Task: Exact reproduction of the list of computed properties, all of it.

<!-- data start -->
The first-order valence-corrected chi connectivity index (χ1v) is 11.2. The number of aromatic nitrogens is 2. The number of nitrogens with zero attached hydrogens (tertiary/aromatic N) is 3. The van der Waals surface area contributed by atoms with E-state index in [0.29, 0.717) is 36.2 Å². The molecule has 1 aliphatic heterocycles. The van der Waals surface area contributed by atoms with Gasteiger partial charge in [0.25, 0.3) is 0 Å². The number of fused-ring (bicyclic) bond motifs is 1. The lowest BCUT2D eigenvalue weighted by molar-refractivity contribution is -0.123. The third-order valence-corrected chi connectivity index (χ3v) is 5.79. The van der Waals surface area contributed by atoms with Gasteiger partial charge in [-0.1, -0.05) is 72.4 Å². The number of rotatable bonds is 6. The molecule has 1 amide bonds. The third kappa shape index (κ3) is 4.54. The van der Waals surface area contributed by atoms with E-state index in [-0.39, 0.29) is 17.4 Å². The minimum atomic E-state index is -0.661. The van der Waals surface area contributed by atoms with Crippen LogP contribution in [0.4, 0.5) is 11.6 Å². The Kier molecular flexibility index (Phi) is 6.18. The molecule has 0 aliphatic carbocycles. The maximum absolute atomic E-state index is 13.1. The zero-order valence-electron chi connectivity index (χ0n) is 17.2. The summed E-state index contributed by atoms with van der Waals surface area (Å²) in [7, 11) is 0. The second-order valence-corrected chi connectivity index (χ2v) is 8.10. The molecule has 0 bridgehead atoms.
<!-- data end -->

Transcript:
The first-order valence-corrected chi connectivity index (χ1v) is 11.2. The number of aromatic nitrogens is 2. The number of nitrogens with zero attached hydrogens (tertiary/aromatic N) is 3. The van der Waals surface area contributed by atoms with E-state index in [0.29, 0.717) is 36.2 Å². The molecule has 1 aliphatic heterocycles. The van der Waals surface area contributed by atoms with Gasteiger partial charge in [0.25, 0.3) is 0 Å². The number of fused-ring (bicyclic) bond motifs is 1. The lowest BCUT2D eigenvalue weighted by molar-refractivity contribution is -0.123. The third-order valence-corrected chi connectivity index (χ3v) is 5.79. The van der Waals surface area contributed by atoms with Gasteiger partial charge in [-0.1, -0.05) is 72.4 Å². The number of rotatable bonds is 6. The molecule has 1 amide bonds. The third kappa shape index (κ3) is 4.54. The van der Waals surface area contributed by atoms with E-state index in [-0.39, 0.29) is 17.4 Å². The minimum atomic E-state index is -0.661. The van der Waals surface area contributed by atoms with Crippen LogP contribution in [0.4, 0.5) is 11.6 Å². The Kier molecular flexibility index (Phi) is 6.18. The molecule has 0 aliphatic carbocycles. The maximum absolute atomic E-state index is 13.1. The zero-order valence-electron chi connectivity index (χ0n) is 17.2. The summed E-state index contributed by atoms with van der Waals surface area (Å²) in [7, 11) is 0. The second-order valence-corrected chi connectivity index (χ2v) is 8.10. The molecule has 0 bridgehead atoms.